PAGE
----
‘Action’ Needed To Address, Treat Poverty-Related Infections Affecting Mostly Hispanic, Black Populations, Opinion Piece States
Poverty-related infections, which are "ordinarily thought of as health problems in less-developed countries," have become a "biological threat" among the indigent across the U.S., Peter Hotez -- president of the Sabin Vaccine Institute and George Washington University Walter G. Ross professor and chair of microbiology, immunology and tropical medicine -- writes in a Baltimore Sun opinion piece. "The mainly Hispanic and [black] populations living in inner cities and rural areas are suffering from high rates of these ailments, known as the 'neglected infections of poverty,'" Hotez adds. "That these diseases exist in large numbers in the world's most prosperous nation is reason for shame and alarm -- and action," he writes. Examples of such diseases include:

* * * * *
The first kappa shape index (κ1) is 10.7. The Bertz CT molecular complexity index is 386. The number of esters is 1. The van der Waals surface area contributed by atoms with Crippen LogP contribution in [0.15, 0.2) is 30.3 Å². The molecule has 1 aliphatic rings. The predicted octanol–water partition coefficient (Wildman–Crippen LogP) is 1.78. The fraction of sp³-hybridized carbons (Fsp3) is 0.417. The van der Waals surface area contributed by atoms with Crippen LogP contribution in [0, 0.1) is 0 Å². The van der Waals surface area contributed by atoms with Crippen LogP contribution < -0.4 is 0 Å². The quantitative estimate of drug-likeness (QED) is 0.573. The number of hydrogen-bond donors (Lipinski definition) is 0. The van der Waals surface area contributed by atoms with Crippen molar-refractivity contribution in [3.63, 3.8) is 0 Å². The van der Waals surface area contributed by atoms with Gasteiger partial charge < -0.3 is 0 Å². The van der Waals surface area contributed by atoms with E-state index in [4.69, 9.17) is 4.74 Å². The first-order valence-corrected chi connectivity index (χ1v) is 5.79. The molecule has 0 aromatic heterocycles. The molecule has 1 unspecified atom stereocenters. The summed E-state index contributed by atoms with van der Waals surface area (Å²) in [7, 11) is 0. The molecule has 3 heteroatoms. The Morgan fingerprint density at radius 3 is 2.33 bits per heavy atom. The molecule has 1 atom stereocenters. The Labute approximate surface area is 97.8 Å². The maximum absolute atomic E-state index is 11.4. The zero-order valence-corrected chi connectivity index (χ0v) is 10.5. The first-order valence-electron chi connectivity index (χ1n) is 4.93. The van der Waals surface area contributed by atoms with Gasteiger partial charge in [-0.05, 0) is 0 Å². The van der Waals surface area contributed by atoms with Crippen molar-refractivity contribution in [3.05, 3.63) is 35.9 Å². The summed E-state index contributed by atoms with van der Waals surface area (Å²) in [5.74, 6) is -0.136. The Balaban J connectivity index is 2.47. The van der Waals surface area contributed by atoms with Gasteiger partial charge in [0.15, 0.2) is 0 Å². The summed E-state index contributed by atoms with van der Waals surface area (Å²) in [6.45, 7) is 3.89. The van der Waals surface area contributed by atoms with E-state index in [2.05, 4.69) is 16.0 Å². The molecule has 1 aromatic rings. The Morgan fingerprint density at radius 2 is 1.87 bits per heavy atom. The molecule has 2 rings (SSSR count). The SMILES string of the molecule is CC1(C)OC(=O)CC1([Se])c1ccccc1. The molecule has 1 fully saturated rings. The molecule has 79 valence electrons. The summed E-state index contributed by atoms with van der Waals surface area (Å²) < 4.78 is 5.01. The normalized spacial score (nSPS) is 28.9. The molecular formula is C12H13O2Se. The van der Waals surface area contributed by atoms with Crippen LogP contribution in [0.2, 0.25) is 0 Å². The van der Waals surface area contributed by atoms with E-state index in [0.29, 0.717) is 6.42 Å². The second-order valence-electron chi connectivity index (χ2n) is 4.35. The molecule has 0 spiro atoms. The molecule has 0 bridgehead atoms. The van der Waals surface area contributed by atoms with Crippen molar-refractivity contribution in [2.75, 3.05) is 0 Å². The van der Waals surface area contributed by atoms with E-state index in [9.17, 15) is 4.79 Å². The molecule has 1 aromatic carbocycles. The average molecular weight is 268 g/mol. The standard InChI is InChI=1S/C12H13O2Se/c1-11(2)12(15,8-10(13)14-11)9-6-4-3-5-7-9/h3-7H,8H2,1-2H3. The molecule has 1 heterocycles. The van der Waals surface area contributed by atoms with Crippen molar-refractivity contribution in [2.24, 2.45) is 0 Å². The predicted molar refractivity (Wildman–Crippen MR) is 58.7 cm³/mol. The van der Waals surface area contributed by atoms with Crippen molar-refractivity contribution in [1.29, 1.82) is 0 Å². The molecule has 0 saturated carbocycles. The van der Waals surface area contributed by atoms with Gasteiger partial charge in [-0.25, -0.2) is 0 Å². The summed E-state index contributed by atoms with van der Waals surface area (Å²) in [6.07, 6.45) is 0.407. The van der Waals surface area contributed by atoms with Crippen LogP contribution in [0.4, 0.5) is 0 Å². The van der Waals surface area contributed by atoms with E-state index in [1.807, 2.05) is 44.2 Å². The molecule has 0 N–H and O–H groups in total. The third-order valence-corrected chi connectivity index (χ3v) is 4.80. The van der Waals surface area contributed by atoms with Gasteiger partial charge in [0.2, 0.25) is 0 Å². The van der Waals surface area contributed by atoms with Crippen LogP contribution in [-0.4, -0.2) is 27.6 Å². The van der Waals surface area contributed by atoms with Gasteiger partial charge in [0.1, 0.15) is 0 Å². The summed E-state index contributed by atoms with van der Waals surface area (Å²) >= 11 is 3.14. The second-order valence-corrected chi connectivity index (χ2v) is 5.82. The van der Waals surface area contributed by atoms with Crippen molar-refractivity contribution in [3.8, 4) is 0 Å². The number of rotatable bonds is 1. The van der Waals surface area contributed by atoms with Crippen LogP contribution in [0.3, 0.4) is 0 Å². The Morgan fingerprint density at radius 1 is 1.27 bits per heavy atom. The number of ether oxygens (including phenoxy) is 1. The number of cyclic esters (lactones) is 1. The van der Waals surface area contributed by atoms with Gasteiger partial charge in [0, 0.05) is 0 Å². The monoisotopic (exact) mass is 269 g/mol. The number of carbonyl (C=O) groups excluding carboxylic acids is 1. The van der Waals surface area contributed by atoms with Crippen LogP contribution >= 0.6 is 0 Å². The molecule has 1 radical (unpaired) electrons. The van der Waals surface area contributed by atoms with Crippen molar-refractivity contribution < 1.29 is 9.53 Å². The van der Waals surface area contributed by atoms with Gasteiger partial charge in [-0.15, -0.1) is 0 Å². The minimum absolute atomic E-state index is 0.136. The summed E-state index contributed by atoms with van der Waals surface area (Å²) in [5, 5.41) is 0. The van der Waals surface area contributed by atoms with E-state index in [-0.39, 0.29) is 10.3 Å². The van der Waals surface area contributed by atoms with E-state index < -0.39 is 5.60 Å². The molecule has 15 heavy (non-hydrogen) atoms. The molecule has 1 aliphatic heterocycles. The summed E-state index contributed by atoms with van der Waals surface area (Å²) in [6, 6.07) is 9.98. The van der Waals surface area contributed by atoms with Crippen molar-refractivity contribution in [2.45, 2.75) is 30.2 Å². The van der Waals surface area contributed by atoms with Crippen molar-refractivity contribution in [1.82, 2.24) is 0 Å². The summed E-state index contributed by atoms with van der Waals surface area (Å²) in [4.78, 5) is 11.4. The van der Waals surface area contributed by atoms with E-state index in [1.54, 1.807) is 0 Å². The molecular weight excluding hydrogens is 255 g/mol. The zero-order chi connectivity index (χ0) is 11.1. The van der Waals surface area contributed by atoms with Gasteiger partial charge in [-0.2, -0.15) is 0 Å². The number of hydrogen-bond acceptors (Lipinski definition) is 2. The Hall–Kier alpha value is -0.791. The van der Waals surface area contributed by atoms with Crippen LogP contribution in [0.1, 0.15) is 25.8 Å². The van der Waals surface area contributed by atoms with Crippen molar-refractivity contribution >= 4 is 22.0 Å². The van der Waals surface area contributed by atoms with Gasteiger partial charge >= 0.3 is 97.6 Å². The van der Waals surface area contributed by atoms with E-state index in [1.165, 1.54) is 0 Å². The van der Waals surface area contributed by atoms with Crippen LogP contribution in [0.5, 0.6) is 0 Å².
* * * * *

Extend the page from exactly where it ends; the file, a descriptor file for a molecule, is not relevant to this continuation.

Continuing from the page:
- Chagas disease, an infection caused by a parasite that can lead to heart failure, for which hundreds of thousands of Hispanics are at risk;
- Cysticercosis, a brain infection caused by a tapeworm that is now a leading cause of epilepsy and seizures in Hispanics;
- Cytomegalovirus, or CMS, an infection acquired during pregnancy that can cause mental retardation and deafness in infants of infected women, for which black women have a fiftyfold greater risk than white women; and
- Toxocara parasite, an infection caused by a roundworm and linked to asthma that has infected up to 2.8 million blacks, mostly children, living in inner cities in the Mid-Atlantic and the South.
These neglected infections "are so named because they affect the voiceless poor and because they actually cause poverty by impairing child development and memory, causing bad pregnancy outcomes and harming worker productivity," Hotez writes, adding that the "high burden" of these infections, along with high rates of HIV/AIDS, "represent[s] an important reason why minorities often cannot escape poverty."
He continues, "Expanded national efforts are needed to determine the full extent of these neglected infections and then to find ways to prevent them, either with existing methods or by developing new drugs, diagnostics and vaccines." Hotez concludes, "We need to take measures -- soon -- to eliminate this most glaring of health disparities" (Hotez, Baltimore Sun, 9/28). This is part of the KHN Morning Briefing, a summary of health policy coverage from major news organizations. Sign up for an email subscription.